34. Sarava (2002 Belmont)
Other wins of note: Sir Barton Stakes (ungraded)
Other placings of note: None.

Put it this way: you know that Da'Tara and Commendable had to be pretty bad when a horse that won the Belmont at 70-1 is above them on the list. He get this elevated ranking because he actually won another stakes race (albeit an ungraded one) and because he beat a pretty good horse in Medaglia d'Oro in the Belmont.

Other than that? There are no credentials to crow about. Not only was the Belmont his only graded stakes win, it was his only start in a graded stakes race. After winning the Belmont he was transferred to Bob Baffert's barn, who didn't even try to get him in a crummy grade 3 race like the Cornhusker Handicap. That says it all.

33. Drosselmeyer (2010 Belmont)
Other wins of note: None.
Other placings of note: 2nd in Dwyer (G2), 3rd in Louisiana Derby (G2)

We're putting this guy above those three because he's active and still has a shot to be a decent horse, so it's a bit speculative, we concede. (Although he ran 3rd in his first start this year, which isn't a good sign.) This guy knocked around in several Derby preps, winning none of them, but at least being competitive while running slowly. When absolutely no horse in the 2010 Belmont felt like going 12 furlongs, he hung around the longest and beat out perpetual hanger Fly Down to take the race. Let's hope that he develops a little bit this year.

That's now the four worst winners, all of which won the Belmont. Coincidence? Not at all. This is one of the results of breeders emphasizing speed and precocity over stamina.

32. Mine That Bird (2009 Derby)
Other wins of note: Grey Stakes (G3)
Other placings of note: 2nd in Preakness, 3rd in Belmont and West Virginia Derby (G3)

Mine That Bird was 50-1 when he won the Derby. He should have been 150-1.

When his career began, Mine That Bird was all the rage in Canada, where he won four races including the Grey Stakes on Polytrack, never topping 79 on the Speed Figure scale. Despite being transferred to Dick Mandella's barn--the same man who once won FOUR Breeders Cup races in one day--he was dismissed at 24-1 in the Breeders Cup Juvenile and ran to his odds, finishing last. He was then transferred to the completely unknown Bennie Woolley, who ran him in two races at Sunland Park in New Mexico, won neither, and never went higher than an 81 speed figure. He only got into the Derby thanks to his win in the Grey Stakes, which gave him ample graded stakes money to make the cut.

Then I Want Revenge scratched, it poured on Derby day, Calvin Borel took the rail home, and the rest is history.

Mine That Bird followed the Derby win up with a second place showing in the Preakness (under Mike Smith--Borel ditched him for Rachel Alexandra), which we think was actually his best race. With a less than ideal trip, he ran a very, very game 2nd to a better horse than anyone he faced in the Derby. He walked into the Belmont as the 5-4 favorite, got a horrible ride from Borel, and finished third behind Summer Bird and Dunkirk. His next start, a 3rd place finish in the West Virginia Derby, was the last time he finished in the money, as he lost his last 6 starts by over 50 combined lengths.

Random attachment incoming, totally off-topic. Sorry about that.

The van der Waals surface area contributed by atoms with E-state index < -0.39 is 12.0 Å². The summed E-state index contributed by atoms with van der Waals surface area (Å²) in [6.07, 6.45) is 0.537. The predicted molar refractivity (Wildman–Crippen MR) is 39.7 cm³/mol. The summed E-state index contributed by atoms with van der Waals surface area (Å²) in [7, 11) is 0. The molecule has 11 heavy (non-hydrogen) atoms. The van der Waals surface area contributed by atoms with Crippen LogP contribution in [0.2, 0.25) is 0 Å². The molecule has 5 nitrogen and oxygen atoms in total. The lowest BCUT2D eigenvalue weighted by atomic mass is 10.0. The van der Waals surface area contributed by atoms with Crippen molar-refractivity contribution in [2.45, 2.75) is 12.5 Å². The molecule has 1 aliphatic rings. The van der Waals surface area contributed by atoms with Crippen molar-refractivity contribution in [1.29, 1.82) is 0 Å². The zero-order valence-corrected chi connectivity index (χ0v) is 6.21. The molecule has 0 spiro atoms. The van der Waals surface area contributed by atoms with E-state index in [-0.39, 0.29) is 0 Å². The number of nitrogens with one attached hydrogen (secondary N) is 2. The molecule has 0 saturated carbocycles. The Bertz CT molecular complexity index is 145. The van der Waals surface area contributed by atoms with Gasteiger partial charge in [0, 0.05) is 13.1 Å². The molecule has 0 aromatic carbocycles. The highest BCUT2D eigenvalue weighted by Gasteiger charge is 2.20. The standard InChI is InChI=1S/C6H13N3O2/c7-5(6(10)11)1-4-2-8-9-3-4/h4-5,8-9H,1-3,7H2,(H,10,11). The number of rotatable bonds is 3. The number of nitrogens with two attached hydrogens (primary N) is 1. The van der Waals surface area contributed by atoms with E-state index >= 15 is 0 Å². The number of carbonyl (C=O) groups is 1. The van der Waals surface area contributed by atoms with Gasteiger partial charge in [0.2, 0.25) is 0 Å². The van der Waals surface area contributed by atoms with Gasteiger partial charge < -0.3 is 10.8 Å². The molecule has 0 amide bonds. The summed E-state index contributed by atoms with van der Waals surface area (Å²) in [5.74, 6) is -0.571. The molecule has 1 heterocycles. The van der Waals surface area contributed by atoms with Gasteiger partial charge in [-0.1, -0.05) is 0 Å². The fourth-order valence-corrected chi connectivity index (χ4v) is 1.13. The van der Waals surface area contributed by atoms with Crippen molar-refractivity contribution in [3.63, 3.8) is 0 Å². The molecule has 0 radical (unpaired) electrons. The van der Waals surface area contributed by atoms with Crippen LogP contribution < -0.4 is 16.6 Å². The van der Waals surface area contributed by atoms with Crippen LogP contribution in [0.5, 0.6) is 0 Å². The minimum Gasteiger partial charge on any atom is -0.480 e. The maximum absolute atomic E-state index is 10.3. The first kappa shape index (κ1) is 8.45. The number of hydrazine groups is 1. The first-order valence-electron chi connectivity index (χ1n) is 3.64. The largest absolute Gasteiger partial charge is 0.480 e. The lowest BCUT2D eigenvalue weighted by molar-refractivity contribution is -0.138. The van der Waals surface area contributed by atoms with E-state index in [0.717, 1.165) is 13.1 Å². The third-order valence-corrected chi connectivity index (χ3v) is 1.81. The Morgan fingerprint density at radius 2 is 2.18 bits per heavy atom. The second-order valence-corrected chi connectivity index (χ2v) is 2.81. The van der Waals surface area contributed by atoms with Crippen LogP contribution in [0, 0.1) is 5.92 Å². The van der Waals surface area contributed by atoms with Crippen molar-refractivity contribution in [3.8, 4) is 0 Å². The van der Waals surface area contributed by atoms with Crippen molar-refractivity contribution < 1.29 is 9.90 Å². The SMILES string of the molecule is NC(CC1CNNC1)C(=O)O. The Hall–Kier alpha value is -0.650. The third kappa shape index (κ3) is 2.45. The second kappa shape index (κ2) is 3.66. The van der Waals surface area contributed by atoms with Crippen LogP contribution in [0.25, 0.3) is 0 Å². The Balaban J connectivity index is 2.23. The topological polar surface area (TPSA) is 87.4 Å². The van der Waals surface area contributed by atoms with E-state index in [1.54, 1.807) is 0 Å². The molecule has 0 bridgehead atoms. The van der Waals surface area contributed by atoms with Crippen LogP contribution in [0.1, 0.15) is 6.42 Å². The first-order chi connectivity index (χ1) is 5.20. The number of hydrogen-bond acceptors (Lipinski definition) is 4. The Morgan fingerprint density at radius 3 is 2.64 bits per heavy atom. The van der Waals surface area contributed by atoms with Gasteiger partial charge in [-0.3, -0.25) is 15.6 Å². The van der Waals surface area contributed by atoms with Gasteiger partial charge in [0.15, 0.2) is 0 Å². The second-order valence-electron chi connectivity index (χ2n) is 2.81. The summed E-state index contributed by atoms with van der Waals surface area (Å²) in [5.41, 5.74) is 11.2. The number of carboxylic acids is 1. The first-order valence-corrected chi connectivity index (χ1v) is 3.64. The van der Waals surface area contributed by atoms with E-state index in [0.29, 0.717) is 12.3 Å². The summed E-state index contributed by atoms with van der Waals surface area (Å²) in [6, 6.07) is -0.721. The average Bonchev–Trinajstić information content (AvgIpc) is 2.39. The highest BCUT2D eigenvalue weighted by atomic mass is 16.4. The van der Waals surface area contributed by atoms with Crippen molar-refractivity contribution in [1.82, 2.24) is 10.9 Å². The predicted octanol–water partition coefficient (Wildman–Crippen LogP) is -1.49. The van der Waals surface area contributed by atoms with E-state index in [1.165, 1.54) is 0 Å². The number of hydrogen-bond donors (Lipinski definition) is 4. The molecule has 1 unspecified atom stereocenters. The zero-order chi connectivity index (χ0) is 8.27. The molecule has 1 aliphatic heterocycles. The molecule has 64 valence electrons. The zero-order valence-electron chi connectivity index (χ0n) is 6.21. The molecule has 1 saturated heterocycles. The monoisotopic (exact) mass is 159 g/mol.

How the hell did this horse win the Derby and basically get good for only 5 weeks of his career? At the time, we noted that there was some precedent for this:
After Mine That Bird's shocking victory in the Kentucky Derby, everyone has rushed to try to compare his victory to either Giacomo's win in 2005, Cannero II's victory in 1971, or Doneraile's 91-1 upset in 1913...

Cannonero II is an interesting comparison, because like MTB, he was dismissed based on losing races at crappier tracks (in Venezuela, for crying out loud), and shocked everyone by being better than thought on Derby Day. He carried this over to the Preakness, before flopping in the Belmont and having an undistinguished career afterward.
So congrats to Mine That Bird. You're the Canadian answer to the greatest Venezuelan horse to run in the Triple Crown.

31. Giacomo (2005 Derby)
Other wins of note: San Diego Handicap (G2)
Other placings of note: 2nd in Hollywood Futurity (G1) and San Felipe (G2), 3rd in Preakness, Goodwood (G2) and Strub (G2)

Every year the handicap and 3yo divisions are rife are horses that fit the same description as Giacomo: deep closers, bred to be route runners, have no tactical speed, can't really compete at the top level but are run there anyway, often good enough to clunk up for a spot in the money, and will win on its best day and the rest of the field's worst. This is a perfectly acceptable way to spend most of your career in graded stakes company, win a couple of races and $500,000 in the process while never really being that good a horse. The quintessential example of this horse was Perfect Drift. And Giacomo fit this description to a tee.

The wrinkle: one of those races where he had his "best day and the rest of the field's worst" was the Kentucky Derby.

Had Afleet Alex gotten a better trip and ride, he would have won and Giacomo would have finished second. And Giacomo's career line would read 16 starts, 2 wins, 3 places, 5 shows, and about $1.3 million in earnings. And that would have been about right--it's roughly the same career that Steppenwolfer, Sunriver, Invisible Ink and Eddington had. He was consistently okay--he rarely ran horribly, but rarely ran very well. He didn't run particularly well on Derby Day. The catch was that nobody else did. And when you run your regular race and 19 others fail to do anything, you will win. And that consistency is why he's above Mine That Bird and the other 4 complete flukes.

Coming up in a week or so: Part II, the horses that whose careers we expected more from.

1 comment:

rk said...

this is a terrific idea! Thank you for this. I'm really looking forward to the rest of this series Angelo.

It's finally sping! Opening day in a week, Derby Peps in full force, a $10,000,000 race tomorrow morning, all is becoming right in the world.....